Another way of looking at it is the way we project software testing as a service. We continue to see it as an end-of-development activity. If we did project it as a start of deployment activity, where the stakes are still higher – we are projecting its value differently! If so, then would you re-strategise your testing when you viewed it from this perspective? Would you be able to enhance the service to include other business elements – like training for BPO?
A big black hole in the software testing services is that of being a credence service provider. As an ex-CEO explained to me the other day, you could be an eye-surgeon, specialising in the operations on the left eye, and only w.r.t retinal surgeries, and only certain types of conditions (for which there is obviously a market) – the value of the surgeon for these types of operations would be immense. A bit like Underwriter Laboratories, which puts its stamp on, say, electrical equipment. You trust the equipment, which means you trust that UL has done its job. Unfortunately, there are no clear credence service providers in IT. Will there arise one? Not sure – but it is worth aiming for. Indian IT services organisations have a depth in domain they highly under-utilise. This depth could be put to good use to be THE credence provider in this space.
Another aspect, and going down a well-trodden path, is customer centricity. Nothing can be less emphasised. Even if you are not a credence provider for goods world-wide, if your customer thinks of you that way, then that’s the way to go! Which means, aligning your sales team, your delivery management, your test teams to the customer’s business need. If you don’t talk your customer’s language, you lose. If you understood the problem, and were keen to solve it, you won.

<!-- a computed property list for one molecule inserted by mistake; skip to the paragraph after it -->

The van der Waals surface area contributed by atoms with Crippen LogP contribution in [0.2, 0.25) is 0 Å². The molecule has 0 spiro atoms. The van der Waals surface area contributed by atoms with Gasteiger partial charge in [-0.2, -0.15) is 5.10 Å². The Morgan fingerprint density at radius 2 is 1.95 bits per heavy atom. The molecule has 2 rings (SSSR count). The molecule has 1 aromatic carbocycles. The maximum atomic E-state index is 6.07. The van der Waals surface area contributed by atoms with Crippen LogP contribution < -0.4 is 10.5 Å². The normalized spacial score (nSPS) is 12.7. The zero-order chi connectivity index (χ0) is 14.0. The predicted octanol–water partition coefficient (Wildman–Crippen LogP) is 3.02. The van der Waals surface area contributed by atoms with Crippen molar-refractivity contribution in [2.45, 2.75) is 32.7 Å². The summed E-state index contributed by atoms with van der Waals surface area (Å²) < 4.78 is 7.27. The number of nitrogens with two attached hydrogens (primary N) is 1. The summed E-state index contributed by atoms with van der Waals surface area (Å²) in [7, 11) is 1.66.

Lastly, be the standard, be the brand. We need to evolve to that standard that says,“if you talk mobile testing – our 5 step process will certify you against mobile fraud”. It could be areas that are unexplored at the moment (from a testing perspective, and in the Indian IT context), areas like Sustainability, Mobility, Accessibility are a few.
To implement these, one can summarise these strategies into 3 bundles –
Extending your services to different segments or markets (so Accessibility testing as applied to the Banking sector – will probably have its own rules & regulations);
Enhancing your offerings, by bundling. 2+2 is no longer 4, the customer expects it to be 5. So if you are talking Performance testing, it means bundling it with Usability. I am not sure there are many people out there who would appreciate a fantastically responsive site that is a bummer to navigate!
Lastly, innovation from a business perspective.Innovation is probably about seeing your testing services in a different light. Getting out of the engineering mindset and viewing it from the business mindset. The ability to look on testing as a start of deployment activity – which can lead to possibilities around can I then manage your business processes; can I then train your staff; can I then take on the entire IT services, now that I know it, and help you reduce your costs?
So there are ways to beat the commoditisation, it’s a matter of which end of the innovation cycle we need to be stuck in – the business or the delivery!